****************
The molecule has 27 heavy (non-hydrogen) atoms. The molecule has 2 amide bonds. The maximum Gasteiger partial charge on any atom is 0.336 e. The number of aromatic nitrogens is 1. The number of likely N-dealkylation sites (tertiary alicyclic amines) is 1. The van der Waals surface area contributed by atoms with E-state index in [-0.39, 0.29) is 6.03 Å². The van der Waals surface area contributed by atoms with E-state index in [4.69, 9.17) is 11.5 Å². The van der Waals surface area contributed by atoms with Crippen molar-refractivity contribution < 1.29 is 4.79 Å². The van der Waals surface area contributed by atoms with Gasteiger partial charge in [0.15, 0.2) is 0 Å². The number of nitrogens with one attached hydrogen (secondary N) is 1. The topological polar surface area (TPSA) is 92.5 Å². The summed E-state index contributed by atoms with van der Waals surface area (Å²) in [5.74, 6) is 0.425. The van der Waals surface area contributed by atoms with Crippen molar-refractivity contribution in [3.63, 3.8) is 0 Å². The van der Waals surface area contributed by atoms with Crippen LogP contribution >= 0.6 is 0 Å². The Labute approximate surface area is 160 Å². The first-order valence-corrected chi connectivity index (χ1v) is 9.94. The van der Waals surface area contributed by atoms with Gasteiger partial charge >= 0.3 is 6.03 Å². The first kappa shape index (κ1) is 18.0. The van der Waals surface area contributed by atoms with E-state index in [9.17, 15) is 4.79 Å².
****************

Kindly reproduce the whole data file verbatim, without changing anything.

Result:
The molecule has 27 heavy (non-hydrogen) atoms. The molecule has 2 amide bonds. The maximum Gasteiger partial charge on any atom is 0.336 e. The number of aromatic nitrogens is 1. The number of likely N-dealkylation sites (tertiary alicyclic amines) is 1. The van der Waals surface area contributed by atoms with E-state index in [-0.39, 0.29) is 6.03 Å². The van der Waals surface area contributed by atoms with E-state index in [4.69, 9.17) is 11.5 Å². The van der Waals surface area contributed by atoms with Crippen molar-refractivity contribution < 1.29 is 4.79 Å². The van der Waals surface area contributed by atoms with Gasteiger partial charge in [0.15, 0.2) is 0 Å². The number of nitrogens with one attached hydrogen (secondary N) is 1. The topological polar surface area (TPSA) is 92.5 Å². The summed E-state index contributed by atoms with van der Waals surface area (Å²) in [5.74, 6) is 0.425. The van der Waals surface area contributed by atoms with Crippen molar-refractivity contribution in [3.63, 3.8) is 0 Å². The van der Waals surface area contributed by atoms with Crippen LogP contribution >= 0.6 is 0 Å². The Labute approximate surface area is 160 Å². The first-order valence-corrected chi connectivity index (χ1v) is 9.94. The van der Waals surface area contributed by atoms with Gasteiger partial charge >= 0.3 is 6.03 Å². The first kappa shape index (κ1) is 18.0. The van der Waals surface area contributed by atoms with E-state index in [9.17, 15) is 4.79 Å².